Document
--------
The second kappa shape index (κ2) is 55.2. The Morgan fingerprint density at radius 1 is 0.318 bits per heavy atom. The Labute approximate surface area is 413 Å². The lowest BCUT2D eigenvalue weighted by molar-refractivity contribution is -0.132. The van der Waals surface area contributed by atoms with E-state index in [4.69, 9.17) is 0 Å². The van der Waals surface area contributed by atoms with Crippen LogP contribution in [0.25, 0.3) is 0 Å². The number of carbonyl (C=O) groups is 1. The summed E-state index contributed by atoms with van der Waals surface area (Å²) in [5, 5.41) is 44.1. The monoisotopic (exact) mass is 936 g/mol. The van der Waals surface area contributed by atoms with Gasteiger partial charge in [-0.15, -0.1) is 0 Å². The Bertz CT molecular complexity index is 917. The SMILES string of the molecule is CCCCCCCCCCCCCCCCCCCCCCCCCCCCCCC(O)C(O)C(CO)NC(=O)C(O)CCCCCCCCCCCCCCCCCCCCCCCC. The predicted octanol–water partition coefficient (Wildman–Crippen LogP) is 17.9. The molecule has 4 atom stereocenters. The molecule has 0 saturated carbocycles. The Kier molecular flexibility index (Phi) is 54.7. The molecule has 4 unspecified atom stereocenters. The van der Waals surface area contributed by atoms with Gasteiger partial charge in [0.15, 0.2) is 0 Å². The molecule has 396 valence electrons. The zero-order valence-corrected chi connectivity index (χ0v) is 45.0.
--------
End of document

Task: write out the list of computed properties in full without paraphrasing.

The second kappa shape index (κ2) is 55.2. The Morgan fingerprint density at radius 1 is 0.318 bits per heavy atom. The Labute approximate surface area is 413 Å². The lowest BCUT2D eigenvalue weighted by molar-refractivity contribution is -0.132. The van der Waals surface area contributed by atoms with E-state index in [4.69, 9.17) is 0 Å². The van der Waals surface area contributed by atoms with Crippen LogP contribution in [0.25, 0.3) is 0 Å². The number of carbonyl (C=O) groups is 1. The summed E-state index contributed by atoms with van der Waals surface area (Å²) in [5, 5.41) is 44.1. The monoisotopic (exact) mass is 936 g/mol. The van der Waals surface area contributed by atoms with Gasteiger partial charge in [-0.15, -0.1) is 0 Å². The Bertz CT molecular complexity index is 917. The SMILES string of the molecule is CCCCCCCCCCCCCCCCCCCCCCCCCCCCCCC(O)C(O)C(CO)NC(=O)C(O)CCCCCCCCCCCCCCCCCCCCCCCC. The predicted octanol–water partition coefficient (Wildman–Crippen LogP) is 17.9. The molecule has 4 atom stereocenters. The molecule has 0 saturated carbocycles. The Kier molecular flexibility index (Phi) is 54.7. The molecule has 4 unspecified atom stereocenters. The van der Waals surface area contributed by atoms with Gasteiger partial charge in [0.15, 0.2) is 0 Å². The molecule has 396 valence electrons. The zero-order valence-corrected chi connectivity index (χ0v) is 45.0.